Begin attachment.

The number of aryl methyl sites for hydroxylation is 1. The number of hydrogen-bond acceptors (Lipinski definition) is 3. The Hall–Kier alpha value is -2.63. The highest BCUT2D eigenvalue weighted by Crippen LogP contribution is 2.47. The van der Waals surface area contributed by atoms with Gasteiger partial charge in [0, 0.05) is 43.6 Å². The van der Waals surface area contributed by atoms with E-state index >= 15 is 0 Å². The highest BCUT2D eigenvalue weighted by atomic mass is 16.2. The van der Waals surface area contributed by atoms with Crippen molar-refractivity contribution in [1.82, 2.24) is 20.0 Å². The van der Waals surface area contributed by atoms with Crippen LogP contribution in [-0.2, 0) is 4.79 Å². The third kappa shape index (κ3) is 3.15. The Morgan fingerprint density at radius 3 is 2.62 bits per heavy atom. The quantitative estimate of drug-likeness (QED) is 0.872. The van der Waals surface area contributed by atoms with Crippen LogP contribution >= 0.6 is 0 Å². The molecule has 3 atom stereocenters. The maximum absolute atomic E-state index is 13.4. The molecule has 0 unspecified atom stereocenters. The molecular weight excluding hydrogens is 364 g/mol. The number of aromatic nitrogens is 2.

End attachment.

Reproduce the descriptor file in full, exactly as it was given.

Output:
The number of aryl methyl sites for hydroxylation is 1. The number of hydrogen-bond acceptors (Lipinski definition) is 3. The Hall–Kier alpha value is -2.63. The highest BCUT2D eigenvalue weighted by Crippen LogP contribution is 2.47. The van der Waals surface area contributed by atoms with Gasteiger partial charge in [0, 0.05) is 43.6 Å². The van der Waals surface area contributed by atoms with E-state index >= 15 is 0 Å². The highest BCUT2D eigenvalue weighted by atomic mass is 16.2. The van der Waals surface area contributed by atoms with Crippen molar-refractivity contribution in [1.82, 2.24) is 20.0 Å². The van der Waals surface area contributed by atoms with Crippen LogP contribution in [-0.2, 0) is 4.79 Å². The third kappa shape index (κ3) is 3.15. The Morgan fingerprint density at radius 3 is 2.62 bits per heavy atom. The quantitative estimate of drug-likeness (QED) is 0.872. The van der Waals surface area contributed by atoms with Crippen LogP contribution >= 0.6 is 0 Å². The molecule has 3 atom stereocenters. The maximum absolute atomic E-state index is 13.4. The molecule has 0 unspecified atom stereocenters. The molecular weight excluding hydrogens is 364 g/mol. The number of aromatic nitrogens is 2.